molasses (NOT GOOD)
and

are you sitting down folks?

Porcine FAT...

Porcine?? PORK?? PIG FAT?? Eeewwwww.....

Then it was "Oh wait, yes, here's the one you got, yup soy bean oil.

YUMMY!!!!

So she's sending me a $10 off coupon for Strategy; which is ONLY 26% sugar!! HUH?? At least I think that's the one that was ONLY 26% sugar!!

BUT it is balanced 100% IF you feed the amounts listed.

Ka-ching, ka-ching, and that ain't no slot machine showering me with ca$h!

Apparently she missed the part about wanting to feed the horses as inexpensively as possible while covering their vitamin and minerals needs.

DrO,

You've got it right in your nutrition section: Good HAY, water, mineral block.

KISS Principle.

On a good note TSC will refund my money, I just need to bring in the UPC codes and my receipt, which I hope I have. I don't have to bag it back up at least.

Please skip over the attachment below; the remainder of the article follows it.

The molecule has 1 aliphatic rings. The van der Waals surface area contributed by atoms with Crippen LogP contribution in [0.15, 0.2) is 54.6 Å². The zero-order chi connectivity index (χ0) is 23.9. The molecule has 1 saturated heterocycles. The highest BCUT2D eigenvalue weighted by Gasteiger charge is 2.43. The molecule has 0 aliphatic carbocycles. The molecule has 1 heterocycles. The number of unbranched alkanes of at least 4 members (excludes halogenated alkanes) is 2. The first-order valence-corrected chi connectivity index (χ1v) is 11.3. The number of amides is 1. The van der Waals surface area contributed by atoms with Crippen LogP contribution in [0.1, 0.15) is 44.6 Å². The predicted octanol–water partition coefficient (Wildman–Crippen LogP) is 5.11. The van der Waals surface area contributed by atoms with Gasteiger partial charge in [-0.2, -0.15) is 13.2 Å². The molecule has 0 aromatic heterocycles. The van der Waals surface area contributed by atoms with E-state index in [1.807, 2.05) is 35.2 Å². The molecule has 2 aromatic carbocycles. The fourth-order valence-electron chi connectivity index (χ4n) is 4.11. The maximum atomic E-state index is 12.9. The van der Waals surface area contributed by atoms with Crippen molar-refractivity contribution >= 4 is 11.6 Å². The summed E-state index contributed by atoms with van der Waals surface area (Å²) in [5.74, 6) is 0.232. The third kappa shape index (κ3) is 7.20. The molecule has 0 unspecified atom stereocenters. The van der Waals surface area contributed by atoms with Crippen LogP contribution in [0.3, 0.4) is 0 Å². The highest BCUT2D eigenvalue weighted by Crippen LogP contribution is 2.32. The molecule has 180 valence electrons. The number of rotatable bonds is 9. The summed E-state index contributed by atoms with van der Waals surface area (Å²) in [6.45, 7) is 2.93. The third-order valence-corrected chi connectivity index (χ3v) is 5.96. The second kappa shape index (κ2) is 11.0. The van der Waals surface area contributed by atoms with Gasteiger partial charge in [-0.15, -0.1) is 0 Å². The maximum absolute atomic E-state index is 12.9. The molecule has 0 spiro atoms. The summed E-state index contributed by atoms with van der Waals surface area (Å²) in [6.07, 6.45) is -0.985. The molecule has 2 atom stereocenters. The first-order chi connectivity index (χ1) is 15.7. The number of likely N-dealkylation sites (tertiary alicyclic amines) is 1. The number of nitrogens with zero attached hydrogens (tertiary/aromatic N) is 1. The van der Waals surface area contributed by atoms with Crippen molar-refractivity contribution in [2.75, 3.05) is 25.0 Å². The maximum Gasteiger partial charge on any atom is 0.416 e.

Just have to dump it in the woods, maybe the deer will like it?

Pig fat...really makes ya wonder what else is in our horse feeds?

And "ruminant meat and bone meal free" does NOT mean no on the pig fat.

Apparently Producer's Pride is a branch of Purina JFI.
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Robert N. Oglesby DVM
Moderator
Username: dro

Post Number: 24533
Registered: 1-1997
Posted on Tuesday, Feb 23, 2010 - 7:19 pm:   Edit PostPrint Post

Angie,
maybe I am missing something here what is wrong with pig fat? If this and molasses are added in small amounts as binders and energy enhancers I don't see the problem. What percent of the total are they?